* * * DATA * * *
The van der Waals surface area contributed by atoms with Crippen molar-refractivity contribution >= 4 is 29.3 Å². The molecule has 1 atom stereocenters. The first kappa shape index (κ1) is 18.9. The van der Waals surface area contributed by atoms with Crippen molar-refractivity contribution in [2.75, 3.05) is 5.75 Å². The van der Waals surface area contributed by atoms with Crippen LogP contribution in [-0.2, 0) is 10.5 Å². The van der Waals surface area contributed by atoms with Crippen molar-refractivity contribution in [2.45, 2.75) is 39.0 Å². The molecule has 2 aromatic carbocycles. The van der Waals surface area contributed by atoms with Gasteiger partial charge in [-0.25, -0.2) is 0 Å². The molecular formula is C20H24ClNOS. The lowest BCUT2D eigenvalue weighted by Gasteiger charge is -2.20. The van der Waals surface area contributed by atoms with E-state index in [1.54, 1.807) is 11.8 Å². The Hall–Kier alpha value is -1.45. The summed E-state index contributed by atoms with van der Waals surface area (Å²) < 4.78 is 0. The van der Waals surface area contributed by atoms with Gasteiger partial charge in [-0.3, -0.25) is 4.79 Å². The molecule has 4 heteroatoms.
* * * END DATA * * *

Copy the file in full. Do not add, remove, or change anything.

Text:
The van der Waals surface area contributed by atoms with Crippen molar-refractivity contribution >= 4 is 29.3 Å². The molecule has 1 atom stereocenters. The first kappa shape index (κ1) is 18.9. The van der Waals surface area contributed by atoms with Crippen molar-refractivity contribution in [2.75, 3.05) is 5.75 Å². The van der Waals surface area contributed by atoms with Crippen LogP contribution in [-0.2, 0) is 10.5 Å². The van der Waals surface area contributed by atoms with Crippen molar-refractivity contribution in [2.45, 2.75) is 39.0 Å². The molecule has 2 aromatic carbocycles. The van der Waals surface area contributed by atoms with Gasteiger partial charge in [-0.25, -0.2) is 0 Å². The molecular formula is C20H24ClNOS. The lowest BCUT2D eigenvalue weighted by Gasteiger charge is -2.20. The van der Waals surface area contributed by atoms with E-state index in [1.54, 1.807) is 11.8 Å². The Hall–Kier alpha value is -1.45. The summed E-state index contributed by atoms with van der Waals surface area (Å²) < 4.78 is 0. The van der Waals surface area contributed by atoms with Gasteiger partial charge in [-0.3, -0.25) is 4.79 Å². The molecule has 4 heteroatoms.